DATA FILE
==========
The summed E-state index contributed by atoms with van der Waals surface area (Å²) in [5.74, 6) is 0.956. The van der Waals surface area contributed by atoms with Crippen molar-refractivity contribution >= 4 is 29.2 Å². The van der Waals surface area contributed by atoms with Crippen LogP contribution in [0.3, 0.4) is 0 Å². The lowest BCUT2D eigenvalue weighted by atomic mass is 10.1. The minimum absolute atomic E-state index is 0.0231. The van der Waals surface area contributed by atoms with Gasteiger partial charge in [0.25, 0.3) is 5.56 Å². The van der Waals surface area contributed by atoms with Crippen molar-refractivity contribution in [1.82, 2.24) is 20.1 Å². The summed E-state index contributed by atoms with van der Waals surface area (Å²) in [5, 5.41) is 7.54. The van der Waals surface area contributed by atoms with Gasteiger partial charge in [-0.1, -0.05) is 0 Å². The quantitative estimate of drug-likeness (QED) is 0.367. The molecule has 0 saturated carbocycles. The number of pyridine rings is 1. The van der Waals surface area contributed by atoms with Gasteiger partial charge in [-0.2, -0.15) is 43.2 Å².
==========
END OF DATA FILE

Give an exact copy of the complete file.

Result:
The summed E-state index contributed by atoms with van der Waals surface area (Å²) in [5.74, 6) is 0.956. The van der Waals surface area contributed by atoms with Crippen molar-refractivity contribution >= 4 is 29.2 Å². The van der Waals surface area contributed by atoms with Crippen LogP contribution in [0.3, 0.4) is 0 Å². The lowest BCUT2D eigenvalue weighted by atomic mass is 10.1. The minimum absolute atomic E-state index is 0.0231. The van der Waals surface area contributed by atoms with Gasteiger partial charge in [0.25, 0.3) is 5.56 Å². The van der Waals surface area contributed by atoms with Crippen molar-refractivity contribution in [1.82, 2.24) is 20.1 Å². The summed E-state index contributed by atoms with van der Waals surface area (Å²) in [5, 5.41) is 7.54. The van der Waals surface area contributed by atoms with Gasteiger partial charge in [-0.1, -0.05) is 0 Å². The quantitative estimate of drug-likeness (QED) is 0.367. The molecule has 0 saturated carbocycles. The number of pyridine rings is 1. The van der Waals surface area contributed by atoms with Gasteiger partial charge in [-0.2, -0.15) is 43.2 Å².